Police training for classroom terror
July 22, 2008
Stalking the school hallways with guns drawn, officers from 15 regional police departments and government agencies participated in a two-day ‘First Responder to Active Shooter’ training at Truckee’s Alder Creek Middle School last week.
The Federal Bureau of Investigation-guided exercise provided real-time practice for responding to gun violence in public places such as schools or businesses.
The curriculum for the training reflected changes in active shooter response protocol in light of recent tragedies such as those at Columbine and Virginia Tech. Citing evidence that the majority of casualties occur within four to seven minutes of the start of the incident, new procedures expect first responding officers to immediately begin confronting and disarming the shooter in an effort to save lives.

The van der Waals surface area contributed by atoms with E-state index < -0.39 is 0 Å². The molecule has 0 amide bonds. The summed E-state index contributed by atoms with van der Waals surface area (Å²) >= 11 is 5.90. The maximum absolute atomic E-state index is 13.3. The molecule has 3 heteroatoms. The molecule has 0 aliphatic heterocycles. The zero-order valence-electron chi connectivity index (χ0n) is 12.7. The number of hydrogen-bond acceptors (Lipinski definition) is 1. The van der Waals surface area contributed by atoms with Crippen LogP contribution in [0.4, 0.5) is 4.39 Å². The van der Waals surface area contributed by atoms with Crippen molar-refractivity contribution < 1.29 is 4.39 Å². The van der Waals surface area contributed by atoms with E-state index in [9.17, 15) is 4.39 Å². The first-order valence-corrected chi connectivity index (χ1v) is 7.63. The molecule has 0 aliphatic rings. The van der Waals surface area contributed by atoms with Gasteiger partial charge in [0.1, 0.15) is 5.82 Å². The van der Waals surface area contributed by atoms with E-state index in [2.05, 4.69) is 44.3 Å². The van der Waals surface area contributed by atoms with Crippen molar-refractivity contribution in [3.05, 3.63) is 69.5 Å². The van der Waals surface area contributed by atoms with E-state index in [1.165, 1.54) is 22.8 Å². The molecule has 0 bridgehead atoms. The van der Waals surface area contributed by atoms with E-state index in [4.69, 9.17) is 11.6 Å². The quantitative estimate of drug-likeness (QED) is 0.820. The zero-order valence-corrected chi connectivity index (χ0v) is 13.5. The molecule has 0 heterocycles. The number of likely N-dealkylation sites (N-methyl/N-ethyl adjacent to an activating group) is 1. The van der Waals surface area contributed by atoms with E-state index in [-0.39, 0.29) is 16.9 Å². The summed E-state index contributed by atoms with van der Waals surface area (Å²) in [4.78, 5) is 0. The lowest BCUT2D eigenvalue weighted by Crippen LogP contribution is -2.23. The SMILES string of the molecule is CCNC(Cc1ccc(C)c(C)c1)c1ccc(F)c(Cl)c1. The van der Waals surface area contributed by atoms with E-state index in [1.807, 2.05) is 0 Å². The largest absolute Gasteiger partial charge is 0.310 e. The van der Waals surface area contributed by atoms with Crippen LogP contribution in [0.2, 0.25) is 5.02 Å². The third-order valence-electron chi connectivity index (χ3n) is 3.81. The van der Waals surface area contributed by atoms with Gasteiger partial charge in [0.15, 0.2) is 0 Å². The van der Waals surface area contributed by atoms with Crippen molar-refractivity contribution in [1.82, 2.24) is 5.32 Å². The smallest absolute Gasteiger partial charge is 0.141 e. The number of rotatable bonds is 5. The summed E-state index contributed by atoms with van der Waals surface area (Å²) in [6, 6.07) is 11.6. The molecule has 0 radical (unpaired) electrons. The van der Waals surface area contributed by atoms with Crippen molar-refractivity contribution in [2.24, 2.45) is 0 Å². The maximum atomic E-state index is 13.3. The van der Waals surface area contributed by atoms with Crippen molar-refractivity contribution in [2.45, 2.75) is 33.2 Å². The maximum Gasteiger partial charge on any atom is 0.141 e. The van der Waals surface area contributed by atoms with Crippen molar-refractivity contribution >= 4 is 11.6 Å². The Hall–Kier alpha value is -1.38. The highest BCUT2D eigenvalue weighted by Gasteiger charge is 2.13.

The program included eight hours of classroom discussion with FBI agents and then eight hours of scenarios. During the simulations volunteer students with gunshot wounds lay slumped in hallways waiting for evacuation while ‘hostile’ subjects roamed the classrooms exchanging gunfire with officers.
Truckee Police Sgt. Dan Johnston stressed the importance of the exercise for the town of Truckee.
“We have a substantial student population for the size of our town. Nowhere is immune to this type of event. We want to train as an agency for the possibility of an event like this as they get handled much differently. Kids are getting killed horrifically. As a parent myself I want the police to be trained to be able to go inside and save my kids,” said Johnston.